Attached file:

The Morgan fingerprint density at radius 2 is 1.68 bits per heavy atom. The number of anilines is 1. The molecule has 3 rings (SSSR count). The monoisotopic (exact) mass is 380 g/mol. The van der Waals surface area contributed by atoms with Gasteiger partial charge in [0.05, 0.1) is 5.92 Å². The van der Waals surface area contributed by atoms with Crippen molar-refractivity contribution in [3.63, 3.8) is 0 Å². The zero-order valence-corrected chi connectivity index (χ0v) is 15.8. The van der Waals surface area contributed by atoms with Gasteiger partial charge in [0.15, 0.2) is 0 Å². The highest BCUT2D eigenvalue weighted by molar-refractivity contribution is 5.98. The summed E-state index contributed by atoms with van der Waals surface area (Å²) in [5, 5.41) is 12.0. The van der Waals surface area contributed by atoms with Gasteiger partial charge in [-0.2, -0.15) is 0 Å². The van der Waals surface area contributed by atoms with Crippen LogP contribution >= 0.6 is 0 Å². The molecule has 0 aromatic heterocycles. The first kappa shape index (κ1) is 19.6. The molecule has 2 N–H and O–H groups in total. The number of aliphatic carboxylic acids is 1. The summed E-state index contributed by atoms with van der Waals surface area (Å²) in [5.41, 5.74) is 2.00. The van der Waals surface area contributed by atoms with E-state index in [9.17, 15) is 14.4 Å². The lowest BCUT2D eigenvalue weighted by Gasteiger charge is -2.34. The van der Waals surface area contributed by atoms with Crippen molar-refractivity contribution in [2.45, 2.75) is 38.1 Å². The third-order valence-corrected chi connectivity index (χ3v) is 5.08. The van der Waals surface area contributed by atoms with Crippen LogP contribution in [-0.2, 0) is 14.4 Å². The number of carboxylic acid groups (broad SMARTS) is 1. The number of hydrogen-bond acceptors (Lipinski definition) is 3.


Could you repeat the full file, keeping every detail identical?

The Morgan fingerprint density at radius 2 is 1.68 bits per heavy atom. The number of anilines is 1. The molecule has 3 rings (SSSR count). The monoisotopic (exact) mass is 380 g/mol. The van der Waals surface area contributed by atoms with Gasteiger partial charge in [0.05, 0.1) is 5.92 Å². The van der Waals surface area contributed by atoms with Crippen molar-refractivity contribution in [3.63, 3.8) is 0 Å². The zero-order valence-corrected chi connectivity index (χ0v) is 15.8. The van der Waals surface area contributed by atoms with Gasteiger partial charge in [0.15, 0.2) is 0 Å². The highest BCUT2D eigenvalue weighted by molar-refractivity contribution is 5.98. The summed E-state index contributed by atoms with van der Waals surface area (Å²) in [5, 5.41) is 12.0. The van der Waals surface area contributed by atoms with Gasteiger partial charge in [-0.2, -0.15) is 0 Å². The van der Waals surface area contributed by atoms with Crippen LogP contribution >= 0.6 is 0 Å². The molecule has 0 aromatic heterocycles. The first kappa shape index (κ1) is 19.6. The molecule has 2 N–H and O–H groups in total. The number of aliphatic carboxylic acids is 1. The summed E-state index contributed by atoms with van der Waals surface area (Å²) in [5.41, 5.74) is 2.00. The van der Waals surface area contributed by atoms with E-state index in [9.17, 15) is 14.4 Å². The lowest BCUT2D eigenvalue weighted by Gasteiger charge is -2.34. The van der Waals surface area contributed by atoms with Crippen molar-refractivity contribution in [2.45, 2.75) is 38.1 Å². The third-order valence-corrected chi connectivity index (χ3v) is 5.08. The van der Waals surface area contributed by atoms with Crippen LogP contribution in [-0.2, 0) is 14.4 Å². The number of carboxylic acid groups (broad SMARTS) is 1. The number of hydrogen-bond acceptors (Lipinski definition) is 3.